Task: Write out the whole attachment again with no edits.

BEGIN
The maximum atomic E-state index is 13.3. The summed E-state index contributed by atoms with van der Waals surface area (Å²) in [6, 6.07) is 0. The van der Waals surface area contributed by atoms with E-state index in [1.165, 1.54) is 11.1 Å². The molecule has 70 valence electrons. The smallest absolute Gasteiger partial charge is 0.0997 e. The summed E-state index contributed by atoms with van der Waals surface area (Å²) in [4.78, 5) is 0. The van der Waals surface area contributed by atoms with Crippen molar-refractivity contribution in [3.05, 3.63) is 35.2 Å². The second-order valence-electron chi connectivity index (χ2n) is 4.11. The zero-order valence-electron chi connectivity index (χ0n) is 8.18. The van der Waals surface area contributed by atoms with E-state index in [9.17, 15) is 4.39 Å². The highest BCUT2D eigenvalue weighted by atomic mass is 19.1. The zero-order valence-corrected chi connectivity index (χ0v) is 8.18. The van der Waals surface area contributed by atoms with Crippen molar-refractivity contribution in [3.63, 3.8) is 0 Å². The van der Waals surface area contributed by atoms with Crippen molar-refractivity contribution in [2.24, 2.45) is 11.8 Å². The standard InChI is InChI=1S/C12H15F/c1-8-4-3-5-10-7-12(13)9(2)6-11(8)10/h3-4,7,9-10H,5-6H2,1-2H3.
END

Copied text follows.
The maximum atomic E-state index is 13.3. The summed E-state index contributed by atoms with van der Waals surface area (Å²) in [6, 6.07) is 0. The van der Waals surface area contributed by atoms with E-state index in [1.165, 1.54) is 11.1 Å². The molecule has 70 valence electrons. The smallest absolute Gasteiger partial charge is 0.0997 e. The summed E-state index contributed by atoms with van der Waals surface area (Å²) in [4.78, 5) is 0. The van der Waals surface area contributed by atoms with Crippen molar-refractivity contribution in [3.05, 3.63) is 35.2 Å². The second-order valence-electron chi connectivity index (χ2n) is 4.11. The zero-order valence-electron chi connectivity index (χ0n) is 8.18. The van der Waals surface area contributed by atoms with E-state index in [9.17, 15) is 4.39 Å². The highest BCUT2D eigenvalue weighted by atomic mass is 19.1. The zero-order valence-corrected chi connectivity index (χ0v) is 8.18. The van der Waals surface area contributed by atoms with Crippen molar-refractivity contribution in [3.63, 3.8) is 0 Å². The van der Waals surface area contributed by atoms with Crippen molar-refractivity contribution in [2.24, 2.45) is 11.8 Å². The standard InChI is InChI=1S/C12H15F/c1-8-4-3-5-10-7-12(13)9(2)6-11(8)10/h3-4,7,9-10H,5-6H2,1-2H3.